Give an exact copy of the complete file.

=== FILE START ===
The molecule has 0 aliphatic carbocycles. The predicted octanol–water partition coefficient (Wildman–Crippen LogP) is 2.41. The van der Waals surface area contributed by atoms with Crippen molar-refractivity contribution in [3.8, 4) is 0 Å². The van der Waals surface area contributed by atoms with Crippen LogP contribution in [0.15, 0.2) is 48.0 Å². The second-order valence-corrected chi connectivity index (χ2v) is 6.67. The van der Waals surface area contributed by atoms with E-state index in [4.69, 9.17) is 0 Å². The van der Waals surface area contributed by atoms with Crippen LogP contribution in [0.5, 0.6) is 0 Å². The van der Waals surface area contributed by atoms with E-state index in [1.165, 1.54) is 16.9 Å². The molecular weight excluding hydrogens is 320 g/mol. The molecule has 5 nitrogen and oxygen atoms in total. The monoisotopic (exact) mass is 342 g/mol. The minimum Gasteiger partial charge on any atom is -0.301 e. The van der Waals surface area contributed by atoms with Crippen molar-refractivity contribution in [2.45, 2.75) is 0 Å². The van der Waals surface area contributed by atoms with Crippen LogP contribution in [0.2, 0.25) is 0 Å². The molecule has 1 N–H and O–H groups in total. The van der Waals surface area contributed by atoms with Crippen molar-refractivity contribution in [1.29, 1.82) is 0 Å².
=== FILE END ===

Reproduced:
The molecule has 0 aliphatic carbocycles. The predicted octanol–water partition coefficient (Wildman–Crippen LogP) is 2.41. The van der Waals surface area contributed by atoms with Crippen molar-refractivity contribution in [3.8, 4) is 0 Å². The van der Waals surface area contributed by atoms with Crippen LogP contribution in [0.15, 0.2) is 48.0 Å². The second-order valence-corrected chi connectivity index (χ2v) is 6.67. The van der Waals surface area contributed by atoms with E-state index in [4.69, 9.17) is 0 Å². The van der Waals surface area contributed by atoms with Crippen LogP contribution in [0.5, 0.6) is 0 Å². The van der Waals surface area contributed by atoms with E-state index in [1.165, 1.54) is 16.9 Å². The molecular weight excluding hydrogens is 320 g/mol. The molecule has 5 nitrogen and oxygen atoms in total. The monoisotopic (exact) mass is 342 g/mol. The minimum Gasteiger partial charge on any atom is -0.301 e. The van der Waals surface area contributed by atoms with Crippen molar-refractivity contribution in [2.45, 2.75) is 0 Å². The van der Waals surface area contributed by atoms with Crippen LogP contribution in [0.2, 0.25) is 0 Å². The molecule has 1 N–H and O–H groups in total. The van der Waals surface area contributed by atoms with Crippen molar-refractivity contribution in [1.29, 1.82) is 0 Å².